No, but there’s a Pundit Bubble…
Felix Salmon writes: Call it the Wonk Bubble. If you’re in the market for serious, empirical, quantitative analysis of national policy—or of just about anything else in the news these days—the East Coast Media Elite has you covered like never before.
The Washington Post has Wonkblog, and its Facebook-optimized cousin Know More, and will shortly unveil a “storytelling and policy” project to be run by economics policy correspondent Jim Tankersley. Meanwhile, a large number of Wonkblog and Know More alumni, led by former Wonkblogger-in-chief Ezra Klein, just launched Vox.com, a much more ambitious (if not yet fully formed) website seeking to explain the world in a truly web-native manner.
And Eric Holder is not exactly brilliant either.
Charles C. W. Cooke writes: Addressing the assembled congressmen in his inimitable style last Friday, Attorney General Holder told a House appropriations subcommittee that he wished to “explore” the opportunities that might arise were he to be given millions of dollars of taxpayers’ money and a copy of the movie Skyfall:
I think that one of the things that we learned when we were trying to get passed those common sense reforms last year, Vice President Biden and I had a meeting with a group of technology people and we talked about how guns can be made more safe.
By making them either through fingerprint identification, the gun talks to a bracelet or something that you might wear, how guns can be used only by the person who is lawfully in possession of the weapon.
It’s those kinds of things that I think we want to try to explore so that we can make sure that people have the ability to enjoy their Second Amendment rights, but at the same time decreasing the misuse of weapons that lead to the kinds of things that we see on a daily basis.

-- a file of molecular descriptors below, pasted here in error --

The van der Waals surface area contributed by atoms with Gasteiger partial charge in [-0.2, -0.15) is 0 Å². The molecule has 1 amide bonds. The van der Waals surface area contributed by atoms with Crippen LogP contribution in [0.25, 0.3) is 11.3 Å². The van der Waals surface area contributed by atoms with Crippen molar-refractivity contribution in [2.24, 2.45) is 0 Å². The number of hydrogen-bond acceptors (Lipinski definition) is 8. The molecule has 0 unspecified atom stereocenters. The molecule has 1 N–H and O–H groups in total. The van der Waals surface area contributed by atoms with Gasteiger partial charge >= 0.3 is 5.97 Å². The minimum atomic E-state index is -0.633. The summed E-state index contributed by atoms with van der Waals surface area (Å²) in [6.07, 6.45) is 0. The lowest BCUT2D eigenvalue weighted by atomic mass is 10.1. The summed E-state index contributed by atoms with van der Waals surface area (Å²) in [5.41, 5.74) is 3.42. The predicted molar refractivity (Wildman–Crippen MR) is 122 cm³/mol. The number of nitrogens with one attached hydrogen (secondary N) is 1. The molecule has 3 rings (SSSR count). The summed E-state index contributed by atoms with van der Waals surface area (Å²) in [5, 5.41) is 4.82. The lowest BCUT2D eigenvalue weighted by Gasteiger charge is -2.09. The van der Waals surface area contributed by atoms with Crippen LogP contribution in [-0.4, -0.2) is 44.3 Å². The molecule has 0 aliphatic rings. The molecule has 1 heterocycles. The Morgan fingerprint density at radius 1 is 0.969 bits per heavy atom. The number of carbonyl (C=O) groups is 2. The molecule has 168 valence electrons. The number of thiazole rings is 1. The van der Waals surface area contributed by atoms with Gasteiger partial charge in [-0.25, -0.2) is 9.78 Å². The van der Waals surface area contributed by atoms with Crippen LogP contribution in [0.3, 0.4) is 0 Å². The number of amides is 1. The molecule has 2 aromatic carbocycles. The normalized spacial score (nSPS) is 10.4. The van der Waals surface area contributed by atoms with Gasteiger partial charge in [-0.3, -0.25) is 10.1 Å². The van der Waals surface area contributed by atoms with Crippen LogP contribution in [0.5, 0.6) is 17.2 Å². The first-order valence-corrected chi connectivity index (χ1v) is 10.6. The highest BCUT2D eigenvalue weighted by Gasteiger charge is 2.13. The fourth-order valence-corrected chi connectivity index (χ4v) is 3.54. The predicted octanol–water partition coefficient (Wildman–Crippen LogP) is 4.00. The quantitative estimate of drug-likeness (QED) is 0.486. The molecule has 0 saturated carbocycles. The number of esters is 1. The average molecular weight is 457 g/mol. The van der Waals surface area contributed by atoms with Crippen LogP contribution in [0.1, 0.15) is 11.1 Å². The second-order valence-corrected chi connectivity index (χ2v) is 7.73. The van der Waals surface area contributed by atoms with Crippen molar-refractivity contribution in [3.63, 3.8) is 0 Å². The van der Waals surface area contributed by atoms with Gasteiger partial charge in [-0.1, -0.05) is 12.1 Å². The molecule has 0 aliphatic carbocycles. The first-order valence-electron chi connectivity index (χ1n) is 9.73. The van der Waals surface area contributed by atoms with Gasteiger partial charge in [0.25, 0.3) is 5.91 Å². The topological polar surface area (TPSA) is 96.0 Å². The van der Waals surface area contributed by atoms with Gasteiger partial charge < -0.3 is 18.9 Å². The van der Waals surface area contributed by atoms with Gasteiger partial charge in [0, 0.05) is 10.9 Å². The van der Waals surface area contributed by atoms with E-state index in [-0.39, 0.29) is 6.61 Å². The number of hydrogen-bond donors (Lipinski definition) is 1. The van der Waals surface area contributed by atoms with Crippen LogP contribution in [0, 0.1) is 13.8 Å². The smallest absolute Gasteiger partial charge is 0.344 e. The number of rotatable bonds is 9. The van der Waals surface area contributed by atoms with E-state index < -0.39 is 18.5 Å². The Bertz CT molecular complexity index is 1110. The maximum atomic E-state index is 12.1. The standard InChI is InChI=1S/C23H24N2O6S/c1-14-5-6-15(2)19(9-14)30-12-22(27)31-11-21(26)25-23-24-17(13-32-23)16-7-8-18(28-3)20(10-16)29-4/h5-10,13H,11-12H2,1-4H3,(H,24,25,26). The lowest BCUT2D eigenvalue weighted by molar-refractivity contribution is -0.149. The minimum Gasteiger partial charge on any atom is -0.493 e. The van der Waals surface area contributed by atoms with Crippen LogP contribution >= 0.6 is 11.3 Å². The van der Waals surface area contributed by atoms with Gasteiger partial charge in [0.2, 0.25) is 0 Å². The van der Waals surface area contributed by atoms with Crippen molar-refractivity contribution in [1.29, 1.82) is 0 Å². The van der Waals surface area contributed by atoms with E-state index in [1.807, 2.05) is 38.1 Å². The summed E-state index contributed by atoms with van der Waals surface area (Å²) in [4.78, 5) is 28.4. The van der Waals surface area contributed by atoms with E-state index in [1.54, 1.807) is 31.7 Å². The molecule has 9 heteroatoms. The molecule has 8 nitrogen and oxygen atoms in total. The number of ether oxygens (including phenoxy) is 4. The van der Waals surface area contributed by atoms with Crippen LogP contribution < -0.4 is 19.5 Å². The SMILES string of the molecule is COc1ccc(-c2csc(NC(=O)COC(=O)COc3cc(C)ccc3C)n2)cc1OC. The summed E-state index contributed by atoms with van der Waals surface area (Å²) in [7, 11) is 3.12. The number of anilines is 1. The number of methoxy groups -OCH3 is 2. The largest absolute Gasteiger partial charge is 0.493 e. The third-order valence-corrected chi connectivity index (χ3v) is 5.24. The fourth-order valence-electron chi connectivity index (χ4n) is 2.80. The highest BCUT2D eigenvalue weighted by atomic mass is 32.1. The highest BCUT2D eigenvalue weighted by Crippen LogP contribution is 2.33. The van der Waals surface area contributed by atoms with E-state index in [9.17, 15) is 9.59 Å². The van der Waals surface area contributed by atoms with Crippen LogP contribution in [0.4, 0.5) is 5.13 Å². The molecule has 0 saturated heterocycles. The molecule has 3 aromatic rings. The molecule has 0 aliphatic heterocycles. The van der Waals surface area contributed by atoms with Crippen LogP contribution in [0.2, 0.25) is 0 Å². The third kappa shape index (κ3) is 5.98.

There is much that is remarkable about this rather ugly little disquisition, not least of which is Holder’s apparent inability to construct coherent, intelligible, and appropriate trains of thought. Eccentric syntax notwithstanding, the request is absolutely dripping with noblesse oblige, the clear implication being that the government remains prepared to indulge the exercise of basic liberties providing that it can find a way to ensure that the nation’s dilettantes don’t hurt themselves in the process. Read the rest of this entry »
AWR Hawkins reports: On April 2, Deborah Hughes looked out her front window and saw Steve Utash on the ground being brutally beaten by a gang of men–she grabbed her pistol and ran to his aid.
According to the Daily Mail, Utash had stopped to check on a 10-year-old child “he had accidentally hit.”
When Utash got out of the car a gang converged on him and had beat him unconscious “by the time [Hughes] got to his side.”
This is one of those days where I think Matt Drudge is imitating my obsessions, rather than the other way around. Wishful thinking, I know. But readers here know, Lois Lerner is our favorite voodoo doll. At punditfromanotherplanet, a day without Lois Lerner is a day without sunshine.
For the Washington Examiner, Joel Gehrke reports: House Ways and Means Committee Republicans aren’t ruling out the use of the chamber’s “inherent contempt” authority if Attorney General Eric Holder refuses to act on the panel’s accusations against former IRS official Lois Lerner.
The committee voted Wednesday to seek an investigation of whether Lerner violated federal law by using her power to ensure Right-leaning groups were targeted for extra scrutiny by the agency, giving misleading information during a probe of the matter by the Treasury Department‘s inspector general and using her personal email to conduct official business, which could have resulted in the disclosure of confidential taxpayer information.
Congress votes Lerner in contempt of Congress, refers prosecution to Attorney General who Congress voted in contempt of Congress
— David Burge (@iowahawkblog) April 9, 2014
“The Ways and Means Committee, led by Chairman [Dave] Camp [R-Mich.], has conducted a serious and thorough investigation of the IRS, uncovering abuses and criminal acts that should be prosecuted to the fullest extent of the law,” House Speaker John Boehner, R-Ohio, said of the referral. “As I’ve said, if Lois Lerner continues to refuse to testify, then the House will hold her in contempt. And we will continue to shine the light on the administration’s abusive actions and use every tool at our disposal to expose the truth and ensure the American people get the answers they deserve.”